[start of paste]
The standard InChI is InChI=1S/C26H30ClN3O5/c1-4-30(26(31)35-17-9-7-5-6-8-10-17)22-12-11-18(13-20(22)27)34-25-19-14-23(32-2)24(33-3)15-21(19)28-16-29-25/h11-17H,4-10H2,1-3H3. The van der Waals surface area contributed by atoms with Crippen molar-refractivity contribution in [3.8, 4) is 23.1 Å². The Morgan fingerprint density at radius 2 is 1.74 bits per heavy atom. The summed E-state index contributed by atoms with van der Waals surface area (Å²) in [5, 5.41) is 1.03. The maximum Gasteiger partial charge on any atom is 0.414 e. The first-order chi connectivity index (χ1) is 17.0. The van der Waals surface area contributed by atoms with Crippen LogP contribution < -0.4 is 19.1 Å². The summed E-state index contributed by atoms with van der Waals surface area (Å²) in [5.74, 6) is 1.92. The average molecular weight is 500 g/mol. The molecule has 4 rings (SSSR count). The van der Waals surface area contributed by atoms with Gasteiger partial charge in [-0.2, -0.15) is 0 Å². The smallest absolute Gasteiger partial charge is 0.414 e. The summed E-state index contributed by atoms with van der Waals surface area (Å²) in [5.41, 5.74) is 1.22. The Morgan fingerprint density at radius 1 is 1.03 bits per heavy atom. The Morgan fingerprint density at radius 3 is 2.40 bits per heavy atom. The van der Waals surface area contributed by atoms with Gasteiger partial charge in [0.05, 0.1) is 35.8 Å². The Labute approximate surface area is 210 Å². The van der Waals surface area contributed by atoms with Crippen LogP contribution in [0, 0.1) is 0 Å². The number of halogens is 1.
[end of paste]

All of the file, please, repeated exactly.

The standard InChI is InChI=1S/C26H30ClN3O5/c1-4-30(26(31)35-17-9-7-5-6-8-10-17)22-12-11-18(13-20(22)27)34-25-19-14-23(32-2)24(33-3)15-21(19)28-16-29-25/h11-17H,4-10H2,1-3H3. The van der Waals surface area contributed by atoms with Crippen molar-refractivity contribution in [3.8, 4) is 23.1 Å². The Morgan fingerprint density at radius 2 is 1.74 bits per heavy atom. The summed E-state index contributed by atoms with van der Waals surface area (Å²) in [5, 5.41) is 1.03. The maximum Gasteiger partial charge on any atom is 0.414 e. The first-order chi connectivity index (χ1) is 17.0. The van der Waals surface area contributed by atoms with Crippen LogP contribution < -0.4 is 19.1 Å². The summed E-state index contributed by atoms with van der Waals surface area (Å²) in [5.74, 6) is 1.92. The average molecular weight is 500 g/mol. The molecule has 4 rings (SSSR count). The van der Waals surface area contributed by atoms with Gasteiger partial charge in [-0.2, -0.15) is 0 Å². The smallest absolute Gasteiger partial charge is 0.414 e. The summed E-state index contributed by atoms with van der Waals surface area (Å²) in [5.41, 5.74) is 1.22. The Morgan fingerprint density at radius 1 is 1.03 bits per heavy atom. The Morgan fingerprint density at radius 3 is 2.40 bits per heavy atom. The van der Waals surface area contributed by atoms with Gasteiger partial charge in [0.05, 0.1) is 35.8 Å². The Labute approximate surface area is 210 Å². The van der Waals surface area contributed by atoms with Crippen LogP contribution in [0, 0.1) is 0 Å². The number of halogens is 1.